Friendly, personalized service isn't a cliché; it's how businesses win customers. Every brick-and-mortar company knows that, from mom-and-pop stores to fine restaurants to large retailers like Wal-Mart. How do you bring that kind of service to an online business? There are a number of ways.
Let's face it, brick-and-mortar stores offer more potential for the personal touch than online firms. Good restaurants feature not only excellent chefs, but courteous and friendly waiters who can answer all of your questions about the food. Stores that sell items such as GPS devices and digital cameras can provide staff willing to explain their technical features and the advantages of one item over the other.
With this personal approach, businesses build relationships with their customers. For example, you probably have a favorite restaurant. Think about the first time you ate there. Was it a personal recommendation that convinced you to walk through the door? Once you did, what stood out about the place? It was probably a combination of things, but I'd bet it boiled down to your interactions with the staff. That's what builds a relationship – and earns a business word-of-mouth recommendations.
Even Wal-Mart uses greeters to ask how you're doing and hustle up a cart for you if you don't have one. Obviously, that's not necessary for many customers – but Wal-Mart must think it makes a difference, or it wouldn't spend the money to employ them. So if such a big company can employ the personal touch, how can you?
As an online business, you won't be meeting your customers face-to-face (at least not at first); to them, your “face” is your website. That means everything about your site – its design, content, and conversion process – must be built with the idea of building relationships with your customers. Your visitors need to see that there are real people behind those pixels. Some of this will happen offsite, when you interact with your customers via phone or email, but at the beginning, your website will need to carry the brunt of the load.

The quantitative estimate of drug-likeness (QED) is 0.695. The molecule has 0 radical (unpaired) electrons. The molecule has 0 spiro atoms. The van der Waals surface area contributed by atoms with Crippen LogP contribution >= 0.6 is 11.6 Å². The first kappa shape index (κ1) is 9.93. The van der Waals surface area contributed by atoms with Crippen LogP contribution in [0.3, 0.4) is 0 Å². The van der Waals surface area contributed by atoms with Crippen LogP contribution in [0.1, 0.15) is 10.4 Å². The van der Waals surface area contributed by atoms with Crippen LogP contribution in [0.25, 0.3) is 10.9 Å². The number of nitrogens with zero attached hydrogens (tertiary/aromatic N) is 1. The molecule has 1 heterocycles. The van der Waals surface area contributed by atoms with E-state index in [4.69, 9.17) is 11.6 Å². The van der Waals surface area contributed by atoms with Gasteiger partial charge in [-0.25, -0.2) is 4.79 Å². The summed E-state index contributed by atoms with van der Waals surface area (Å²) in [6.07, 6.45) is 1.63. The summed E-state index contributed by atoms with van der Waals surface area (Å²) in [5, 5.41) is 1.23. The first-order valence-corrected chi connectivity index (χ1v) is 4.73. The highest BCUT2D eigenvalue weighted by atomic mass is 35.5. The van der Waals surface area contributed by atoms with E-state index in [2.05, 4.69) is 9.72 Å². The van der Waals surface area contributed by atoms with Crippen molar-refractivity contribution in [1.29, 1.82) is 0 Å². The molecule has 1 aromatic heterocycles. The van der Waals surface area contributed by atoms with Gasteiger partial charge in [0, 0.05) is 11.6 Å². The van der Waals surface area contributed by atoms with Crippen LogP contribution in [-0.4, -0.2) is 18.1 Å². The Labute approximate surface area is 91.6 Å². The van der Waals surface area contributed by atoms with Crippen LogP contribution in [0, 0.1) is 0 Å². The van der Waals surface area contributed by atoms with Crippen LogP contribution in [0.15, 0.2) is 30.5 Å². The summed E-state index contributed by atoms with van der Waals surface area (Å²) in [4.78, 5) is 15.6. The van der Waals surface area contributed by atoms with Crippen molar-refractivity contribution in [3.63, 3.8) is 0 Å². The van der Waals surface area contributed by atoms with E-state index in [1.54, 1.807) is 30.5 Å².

You build a business relationship online in the same way you build one in more traditional settings: by being helpful. As Stoney deGeyter notes, “If visitors come to your site and feel like you care more about selling your product than you do about helping them, they'll leave.” Show your visitors that you want to help them, from the first page they land on (which might not be your home page) through the completion of the process, whether it's confirming delivery of the product or service, sending the final invoice, completing the service, concluding the contract, etc.
Perhaps the most important aspect of being helpful online revolves around providing information. What information you provide, and how you provide it, makes a difference. Customers will want certain things; they also NEED certain things, and they're not always aware of the difference between the two. They may not even be aware of exactly what information they need.
As deGeyter explains it, “People want features, but they need to know how those features benefit them. People want information about the product or service, but they need to know how the product or service will make their lives better.” Show that you understand what people really need, and how they can solve their problems with your product or service, and you're building a relationship. It's not about you; it's about them. Build your business around that idea, and you'll build relationships – and conversions. Good luck!
For more on this topic, visit http://www.searchengineguide.com/stoney-degeyter/the-dirty-little-secret-of-conversions-i.php.
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